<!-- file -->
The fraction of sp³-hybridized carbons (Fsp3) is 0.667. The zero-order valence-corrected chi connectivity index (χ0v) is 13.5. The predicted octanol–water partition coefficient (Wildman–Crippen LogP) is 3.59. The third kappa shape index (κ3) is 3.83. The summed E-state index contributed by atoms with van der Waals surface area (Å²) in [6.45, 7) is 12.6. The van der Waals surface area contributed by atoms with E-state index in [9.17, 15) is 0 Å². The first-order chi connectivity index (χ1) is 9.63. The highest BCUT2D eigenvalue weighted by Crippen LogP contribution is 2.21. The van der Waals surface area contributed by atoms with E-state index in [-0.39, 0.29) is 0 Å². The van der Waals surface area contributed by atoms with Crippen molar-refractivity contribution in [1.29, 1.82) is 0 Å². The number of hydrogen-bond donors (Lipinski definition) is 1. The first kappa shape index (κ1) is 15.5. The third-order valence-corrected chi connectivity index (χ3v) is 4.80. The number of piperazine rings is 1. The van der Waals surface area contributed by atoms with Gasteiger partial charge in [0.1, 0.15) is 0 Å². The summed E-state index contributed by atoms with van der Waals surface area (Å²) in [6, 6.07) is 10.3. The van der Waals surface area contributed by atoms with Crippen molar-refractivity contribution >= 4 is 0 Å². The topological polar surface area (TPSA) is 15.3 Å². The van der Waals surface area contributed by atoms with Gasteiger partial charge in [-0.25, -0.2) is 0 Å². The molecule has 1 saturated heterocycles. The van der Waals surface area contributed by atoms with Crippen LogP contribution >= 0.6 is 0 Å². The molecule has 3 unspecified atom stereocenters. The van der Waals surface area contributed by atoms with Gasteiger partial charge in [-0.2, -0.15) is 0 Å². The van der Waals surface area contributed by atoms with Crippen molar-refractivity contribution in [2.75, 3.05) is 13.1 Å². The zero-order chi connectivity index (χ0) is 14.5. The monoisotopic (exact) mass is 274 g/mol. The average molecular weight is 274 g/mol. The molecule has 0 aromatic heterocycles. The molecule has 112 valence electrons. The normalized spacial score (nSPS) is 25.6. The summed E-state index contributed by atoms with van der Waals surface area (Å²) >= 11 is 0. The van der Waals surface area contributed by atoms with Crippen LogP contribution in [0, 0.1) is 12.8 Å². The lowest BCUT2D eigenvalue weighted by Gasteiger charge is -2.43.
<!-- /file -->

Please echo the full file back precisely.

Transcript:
The fraction of sp³-hybridized carbons (Fsp3) is 0.667. The zero-order valence-corrected chi connectivity index (χ0v) is 13.5. The predicted octanol–water partition coefficient (Wildman–Crippen LogP) is 3.59. The third kappa shape index (κ3) is 3.83. The summed E-state index contributed by atoms with van der Waals surface area (Å²) in [6.45, 7) is 12.6. The van der Waals surface area contributed by atoms with E-state index in [9.17, 15) is 0 Å². The first-order chi connectivity index (χ1) is 9.63. The highest BCUT2D eigenvalue weighted by Crippen LogP contribution is 2.21. The van der Waals surface area contributed by atoms with E-state index in [-0.39, 0.29) is 0 Å². The van der Waals surface area contributed by atoms with Crippen molar-refractivity contribution in [1.29, 1.82) is 0 Å². The number of hydrogen-bond donors (Lipinski definition) is 1. The first kappa shape index (κ1) is 15.5. The third-order valence-corrected chi connectivity index (χ3v) is 4.80. The number of piperazine rings is 1. The van der Waals surface area contributed by atoms with Gasteiger partial charge in [0.1, 0.15) is 0 Å². The summed E-state index contributed by atoms with van der Waals surface area (Å²) in [6, 6.07) is 10.3. The van der Waals surface area contributed by atoms with Crippen molar-refractivity contribution >= 4 is 0 Å². The topological polar surface area (TPSA) is 15.3 Å². The van der Waals surface area contributed by atoms with Gasteiger partial charge in [-0.25, -0.2) is 0 Å². The molecule has 1 saturated heterocycles. The van der Waals surface area contributed by atoms with Crippen LogP contribution >= 0.6 is 0 Å². The molecule has 3 unspecified atom stereocenters. The van der Waals surface area contributed by atoms with Gasteiger partial charge in [-0.2, -0.15) is 0 Å². The van der Waals surface area contributed by atoms with Crippen molar-refractivity contribution in [2.75, 3.05) is 13.1 Å². The zero-order chi connectivity index (χ0) is 14.5. The monoisotopic (exact) mass is 274 g/mol. The average molecular weight is 274 g/mol. The molecule has 0 aromatic heterocycles. The molecule has 112 valence electrons. The normalized spacial score (nSPS) is 25.6. The summed E-state index contributed by atoms with van der Waals surface area (Å²) >= 11 is 0. The van der Waals surface area contributed by atoms with Crippen LogP contribution in [0, 0.1) is 12.8 Å². The lowest BCUT2D eigenvalue weighted by Gasteiger charge is -2.43.